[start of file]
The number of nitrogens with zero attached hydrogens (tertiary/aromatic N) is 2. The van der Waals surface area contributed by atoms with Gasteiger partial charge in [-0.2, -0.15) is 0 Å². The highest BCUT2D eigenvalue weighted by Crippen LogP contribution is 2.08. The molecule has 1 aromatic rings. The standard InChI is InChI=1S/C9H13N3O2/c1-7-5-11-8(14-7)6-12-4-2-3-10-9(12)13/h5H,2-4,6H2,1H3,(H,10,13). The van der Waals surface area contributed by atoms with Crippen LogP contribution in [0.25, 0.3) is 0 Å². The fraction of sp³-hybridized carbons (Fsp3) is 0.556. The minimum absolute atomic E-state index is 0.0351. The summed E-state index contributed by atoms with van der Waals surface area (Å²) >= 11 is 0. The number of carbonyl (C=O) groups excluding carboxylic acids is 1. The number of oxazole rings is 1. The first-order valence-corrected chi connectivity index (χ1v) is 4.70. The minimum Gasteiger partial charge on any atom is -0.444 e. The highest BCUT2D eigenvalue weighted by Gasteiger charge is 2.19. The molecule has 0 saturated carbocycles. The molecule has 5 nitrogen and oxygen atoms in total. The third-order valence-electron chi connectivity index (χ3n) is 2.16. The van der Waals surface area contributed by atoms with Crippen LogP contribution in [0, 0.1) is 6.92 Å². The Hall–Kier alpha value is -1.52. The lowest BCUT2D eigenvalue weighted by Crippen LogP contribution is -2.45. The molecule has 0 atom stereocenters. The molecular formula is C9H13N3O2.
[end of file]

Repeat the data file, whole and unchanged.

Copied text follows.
The number of nitrogens with zero attached hydrogens (tertiary/aromatic N) is 2. The van der Waals surface area contributed by atoms with Gasteiger partial charge in [-0.2, -0.15) is 0 Å². The highest BCUT2D eigenvalue weighted by Crippen LogP contribution is 2.08. The molecule has 1 aromatic rings. The standard InChI is InChI=1S/C9H13N3O2/c1-7-5-11-8(14-7)6-12-4-2-3-10-9(12)13/h5H,2-4,6H2,1H3,(H,10,13). The van der Waals surface area contributed by atoms with Crippen LogP contribution in [0.25, 0.3) is 0 Å². The fraction of sp³-hybridized carbons (Fsp3) is 0.556. The minimum absolute atomic E-state index is 0.0351. The summed E-state index contributed by atoms with van der Waals surface area (Å²) >= 11 is 0. The number of carbonyl (C=O) groups excluding carboxylic acids is 1. The number of oxazole rings is 1. The first-order valence-corrected chi connectivity index (χ1v) is 4.70. The minimum Gasteiger partial charge on any atom is -0.444 e. The highest BCUT2D eigenvalue weighted by Gasteiger charge is 2.19. The molecule has 0 saturated carbocycles. The molecule has 5 nitrogen and oxygen atoms in total. The third-order valence-electron chi connectivity index (χ3n) is 2.16. The van der Waals surface area contributed by atoms with Crippen LogP contribution in [0, 0.1) is 6.92 Å². The Hall–Kier alpha value is -1.52. The lowest BCUT2D eigenvalue weighted by Crippen LogP contribution is -2.45. The molecule has 0 atom stereocenters. The molecular formula is C9H13N3O2.